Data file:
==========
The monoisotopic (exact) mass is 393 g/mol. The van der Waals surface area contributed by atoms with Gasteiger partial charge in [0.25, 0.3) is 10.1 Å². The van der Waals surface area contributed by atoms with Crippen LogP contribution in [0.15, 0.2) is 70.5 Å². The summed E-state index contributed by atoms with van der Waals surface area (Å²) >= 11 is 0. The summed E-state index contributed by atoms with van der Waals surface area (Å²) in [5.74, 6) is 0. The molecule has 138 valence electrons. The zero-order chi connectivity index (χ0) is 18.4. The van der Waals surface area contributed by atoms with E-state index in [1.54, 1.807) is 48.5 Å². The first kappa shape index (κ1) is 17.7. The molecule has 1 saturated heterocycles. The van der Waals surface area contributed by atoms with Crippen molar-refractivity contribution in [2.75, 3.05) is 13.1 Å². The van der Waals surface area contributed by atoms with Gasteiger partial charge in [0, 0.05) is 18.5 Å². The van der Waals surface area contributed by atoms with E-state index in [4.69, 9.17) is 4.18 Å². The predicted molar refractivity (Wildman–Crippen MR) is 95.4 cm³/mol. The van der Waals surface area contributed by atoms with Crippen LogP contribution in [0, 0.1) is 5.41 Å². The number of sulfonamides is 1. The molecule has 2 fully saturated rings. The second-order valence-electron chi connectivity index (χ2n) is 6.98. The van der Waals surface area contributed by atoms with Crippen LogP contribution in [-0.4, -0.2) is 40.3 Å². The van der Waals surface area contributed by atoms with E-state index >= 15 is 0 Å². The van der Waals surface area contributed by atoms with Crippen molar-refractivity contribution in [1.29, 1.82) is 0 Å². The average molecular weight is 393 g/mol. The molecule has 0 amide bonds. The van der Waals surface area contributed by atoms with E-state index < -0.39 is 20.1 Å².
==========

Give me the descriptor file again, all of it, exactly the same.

The monoisotopic (exact) mass is 393 g/mol. The van der Waals surface area contributed by atoms with Gasteiger partial charge in [0.25, 0.3) is 10.1 Å². The van der Waals surface area contributed by atoms with Crippen LogP contribution in [0.15, 0.2) is 70.5 Å². The summed E-state index contributed by atoms with van der Waals surface area (Å²) >= 11 is 0. The summed E-state index contributed by atoms with van der Waals surface area (Å²) in [5.74, 6) is 0. The molecule has 138 valence electrons. The zero-order chi connectivity index (χ0) is 18.4. The van der Waals surface area contributed by atoms with E-state index in [1.54, 1.807) is 48.5 Å². The first kappa shape index (κ1) is 17.7. The molecule has 1 saturated heterocycles. The van der Waals surface area contributed by atoms with Crippen molar-refractivity contribution in [2.75, 3.05) is 13.1 Å². The van der Waals surface area contributed by atoms with Gasteiger partial charge in [0, 0.05) is 18.5 Å². The van der Waals surface area contributed by atoms with E-state index in [4.69, 9.17) is 4.18 Å². The predicted molar refractivity (Wildman–Crippen MR) is 95.4 cm³/mol. The van der Waals surface area contributed by atoms with Crippen LogP contribution in [0, 0.1) is 5.41 Å². The number of sulfonamides is 1. The molecule has 2 fully saturated rings. The second-order valence-electron chi connectivity index (χ2n) is 6.98. The van der Waals surface area contributed by atoms with Crippen LogP contribution in [-0.4, -0.2) is 40.3 Å². The van der Waals surface area contributed by atoms with E-state index >= 15 is 0 Å². The van der Waals surface area contributed by atoms with Crippen molar-refractivity contribution in [1.29, 1.82) is 0 Å². The average molecular weight is 393 g/mol. The molecule has 0 amide bonds. The van der Waals surface area contributed by atoms with E-state index < -0.39 is 20.1 Å².